Court: Georgia Supreme Court
Docket: S10G1882, S10G1892
 November 21, 2011
Judge: Benham
Areas of Law: Constitutional Law, Government & Administrative Law, Real Estate & Property Law, Zoning, Planning & Land Use
These appeals arose from annexations by the City of parcels of unincorporated real property in Fayette County. At issue was whether appellee, the City resident seeking to enjoin the City from providing services to the area annexed in 2007, had standing as a citizen-taxpayer to do so; whether the appeal was moot; and whether a subsequent annexation by the City cured the flaw the Court of Appeals found in the first annexation. The court concluded that the appeal was moot when it was docketed in the Court of Appeals, and the Court of Appeals should have dismissed it as such. In light of this decision, there was no need to address the issue of appellee's standing as a citizen-taxpayer. Accordingly, the court reversed and remanded.




Court: Indiana Supreme Court
Docket: 93S02-1102-EX-90
 November 17, 2011
Judge: Rucker
Areas of Law: Government & Administrative Law, Health Law, Injury Law, Insurance Law, Labor & Employment Law
Appellant Indiana Spine Group provided medical services to employees of various businesses for injuries the employees sustained arising out of and during the course of their employment. The employers authorized the services and made partial payments. In each case, more than two years after the last payments were made to the injured employee, Appellant filed with the worker's compensation board an application for adjustment of claim seeking the balance of payments. The Board dismissed the applications as untimely. In each case the court of appeals reversed and remanded. At issue on appeal was what limitation period was applicable to a medical provider's claim seeking payment of outstanding bills for authorized treatment to an employer's employee when the Worker's Compensation Act was silent on the question. The Supreme Court reversed the Board, holding (1) the limitation period contained in the general statute of limitation enumerated in Ind. Code 34-11-1-2 controlled; and (2) because Appellant's claim was timely under the statute, the Board erred by dismissing Appellant's application.




Court: Iowa Supreme Court
Docket: 091670
 November 18, 2011
Judge: Waterman
Areas of Law: Government & Administrative Law
Plaintiff, City of Riverdale, spent sixteen months in district court litigating wither Defendants, several individuals, were entitled to view security camera video of a confrontation with the mayor over earlier records requests at the city clerk's counter. The mayor filed a declaratory judgment action at the advice of a junior attorney even though a senior partner attorney earlier advised the mayor to produce the recordings. The trial court ordered the City to turn over a copy of the videotape and awarded Defendants attorney fees. The court of appeals vacated the fee award because the district court made no finding of bad faith on the part of the City. The Supreme Court vacated the court of appeals and affirmed the district court, holding (1) Iowa Code 22.10(3)(c) required the City to pay Defendants' reasonable attorney fees because the district court found the City violated the statute by withholding the video; and (2) the district court did not err by implicitly rejecting the City's good-faith, reasonable delay defense notwithstanding the City's reliance on advice of legal counsel. Remanded.




Court: Montana Supreme Court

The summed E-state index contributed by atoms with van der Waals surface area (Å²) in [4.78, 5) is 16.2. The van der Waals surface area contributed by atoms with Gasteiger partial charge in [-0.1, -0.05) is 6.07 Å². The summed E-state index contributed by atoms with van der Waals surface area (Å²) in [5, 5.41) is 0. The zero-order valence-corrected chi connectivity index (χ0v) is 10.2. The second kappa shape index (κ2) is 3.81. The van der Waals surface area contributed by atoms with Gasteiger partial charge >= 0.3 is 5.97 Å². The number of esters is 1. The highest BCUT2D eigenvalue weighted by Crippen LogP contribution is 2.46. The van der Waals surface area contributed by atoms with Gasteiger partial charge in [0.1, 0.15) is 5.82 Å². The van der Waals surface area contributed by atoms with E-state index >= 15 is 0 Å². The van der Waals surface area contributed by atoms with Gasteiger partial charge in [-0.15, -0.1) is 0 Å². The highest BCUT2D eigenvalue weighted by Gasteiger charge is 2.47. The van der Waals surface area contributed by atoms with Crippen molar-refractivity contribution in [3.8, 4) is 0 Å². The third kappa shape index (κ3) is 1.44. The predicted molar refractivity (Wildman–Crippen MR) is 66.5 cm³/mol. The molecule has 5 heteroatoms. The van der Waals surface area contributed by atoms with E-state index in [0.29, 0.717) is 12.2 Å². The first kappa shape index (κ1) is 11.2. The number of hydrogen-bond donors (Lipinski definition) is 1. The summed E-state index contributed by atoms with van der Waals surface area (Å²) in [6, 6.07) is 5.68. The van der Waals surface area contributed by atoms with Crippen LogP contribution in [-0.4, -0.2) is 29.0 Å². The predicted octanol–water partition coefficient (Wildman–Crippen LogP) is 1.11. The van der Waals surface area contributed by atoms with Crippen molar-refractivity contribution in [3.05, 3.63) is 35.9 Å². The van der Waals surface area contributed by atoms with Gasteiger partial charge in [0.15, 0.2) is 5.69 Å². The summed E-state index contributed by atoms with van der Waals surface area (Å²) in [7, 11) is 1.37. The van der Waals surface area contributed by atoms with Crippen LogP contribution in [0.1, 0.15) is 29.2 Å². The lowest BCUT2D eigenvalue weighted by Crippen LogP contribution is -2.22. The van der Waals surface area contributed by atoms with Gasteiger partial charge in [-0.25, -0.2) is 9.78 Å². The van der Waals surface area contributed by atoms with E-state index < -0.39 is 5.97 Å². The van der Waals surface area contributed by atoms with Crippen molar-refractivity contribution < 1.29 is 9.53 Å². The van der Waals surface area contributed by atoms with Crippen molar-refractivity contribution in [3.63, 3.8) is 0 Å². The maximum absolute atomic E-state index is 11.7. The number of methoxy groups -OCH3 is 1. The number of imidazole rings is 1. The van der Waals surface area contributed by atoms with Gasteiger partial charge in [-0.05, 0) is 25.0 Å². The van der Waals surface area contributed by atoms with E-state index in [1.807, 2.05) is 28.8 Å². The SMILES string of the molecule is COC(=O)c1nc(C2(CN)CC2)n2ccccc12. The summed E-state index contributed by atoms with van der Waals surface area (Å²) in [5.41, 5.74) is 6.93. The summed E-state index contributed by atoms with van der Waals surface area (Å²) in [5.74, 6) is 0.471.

Docket: DA 10-0651
 November 22, 2011
Judge: Wheat
Areas of Law: Government & Administrative Law, Real Estate & Property Law
The Slacks sued the County for damages due to the County's alleged failure to comply with its statutory obligation to notify the Slacks that the home they purchased was once the site of a clandestine methamphetamine laboratory. After a trial, the jury found the County was negligent and awarded the Slacks $563,592 in damages. The Supreme Court affirmed on all issues, holding (1) the County waived all the issues it raised on appeal; and (2) the district court properly denied the Slacks' motion for attorneys' fees because simply including attorneys' fees in a bill of costs does not entitle a party to recover attorneys' fees, and the County's defense was not frivolous or pursued in bad faith.




Court: Montana Supreme Court
Docket: DA 10-0615
 November 23, 2011
Judge: Cotter
Areas of Law: Constitutional Law, Government & Administrative Law
The City Police Department conducted an internal investigation of an administrative coordinator, who was placed on administrative leave after she allegedly misused public funds. The Department created a sixteen-page due process letter detailing the evidence against the coordinator, who subsequently resigned. The Billings Gazette requested the letter, but the City declined to release it. The Gazette sued the City. The district court ordered that the document be provided to the Gazette. The Supreme Court affirmed, holding (1) where two constitutional rights are implicated, including the public's right to know about the actions of public agencies and employees and the employees' right to privacy, the district court must balance the two rights to determine whether the employees' right to privacy outweighs the public's right to know; (2) in this case, the coordinator did not have a reasonable expectation of individual privacy to the document because she held a position of trust with the Department and she was accused of breaching that trust; and (3) the mere prospect of a criminal case will not deprive the public of its right to access a public document once that right has been balanced against the right to privacy.




Court: New Hampshire Supreme Court
Docket: 2010-548
 November 22, 2011
Judge: Duggan
Areas of Law: Government & Administrative Law